[S]he spread her legs to show her nakedness and to bring men into thoughts of transgression: And she passed water and befouled the holy place and her breasts became as hard as stones and her belly bulged so that ten men could not depress it: Her left leg she twisted around her neck and the right she stuck out stiff as a board and her tongue lolled like a hanged man’s (God preserve us): In this state she lay and her cries went up to very Heaven and the earth was split by her cries: And she vomited blood and filth and it dripped from her nostrils and from her eyes and she broke wind: And many of the congregation turned sick with revulsion: One time she laughed and one time she cried and she sobbed and ground her teeth: And many righteous women did testify that a stink issued from that same place for the spirit dwelt in there.
The author of such an unwholesome spectacle understandably recoiled from the idea of literature’s moral mission. He thought likewise that his “minor” language was the ideal repository for such symbolic existential anxieties and excesses, universal in the human race, yet universalized away into the major language’s authoritative abstractions.
When he received the Nobel Prize for Literature in 1978, Singer, as a much older man than the author of Satan in Goray, conceded in his lecture his influence by “such pessimists and decadents as Baudelaire, Verlaine, Edgar Allan Poe, and Strindberg” but then defined a paradoxical mission-without-mission and mandate-without-mandate for the imaginative writer, a salvific theory of art that will save humanity when all the other messianisms have failed:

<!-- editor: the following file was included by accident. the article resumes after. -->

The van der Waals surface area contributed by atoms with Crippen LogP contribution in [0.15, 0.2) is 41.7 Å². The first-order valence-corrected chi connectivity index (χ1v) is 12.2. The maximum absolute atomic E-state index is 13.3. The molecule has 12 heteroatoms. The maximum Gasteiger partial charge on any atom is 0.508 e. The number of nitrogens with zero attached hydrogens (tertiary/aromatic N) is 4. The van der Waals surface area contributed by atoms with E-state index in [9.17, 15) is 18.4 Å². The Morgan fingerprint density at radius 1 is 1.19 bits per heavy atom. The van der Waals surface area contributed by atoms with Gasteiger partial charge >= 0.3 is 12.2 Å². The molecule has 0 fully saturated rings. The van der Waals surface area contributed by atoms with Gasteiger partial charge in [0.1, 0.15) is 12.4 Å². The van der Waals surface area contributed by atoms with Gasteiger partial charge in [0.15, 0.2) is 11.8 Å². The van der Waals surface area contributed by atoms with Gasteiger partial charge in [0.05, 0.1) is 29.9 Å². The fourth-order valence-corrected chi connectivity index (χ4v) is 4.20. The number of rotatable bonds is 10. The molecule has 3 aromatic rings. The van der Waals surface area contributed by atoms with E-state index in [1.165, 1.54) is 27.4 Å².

The pessimism of the creative person is not decadence but a mighty passion for the redemption of man. While the poet entertains he continues to search for eternal truths, for the essence of being. In his own fashion he tries to solve the riddle of time and change, to find an answer to suffering, to reveal love in the very abyss of cruelty and injustice. Strange as these words may sound I often play with the idea that when all the social theories collapse and wars and revolutions leave humanity in utter gloom, the poet—whom Plato banned from his Republic—may rise up to save us all.
Carve that in stone. Such a strange “conservatism”—skeptical of all newfangled and merely rational solutions, even as it presumably also looks askance on traditions qua traditions in its quest for the eternal—is easy to mistake for weightless artifice, for phony ritual, for a pump of pumpkin spice syrup at the bottom of the cup where the Sabbath ought to be. But in the ambiguous specificity of such fiction as Singer’s, in the universal-at-war-with-itself that shines through his warring particulars, we glimpse a new aesthetic ground for dispute and for comity: a village and cosmopolis worth living in.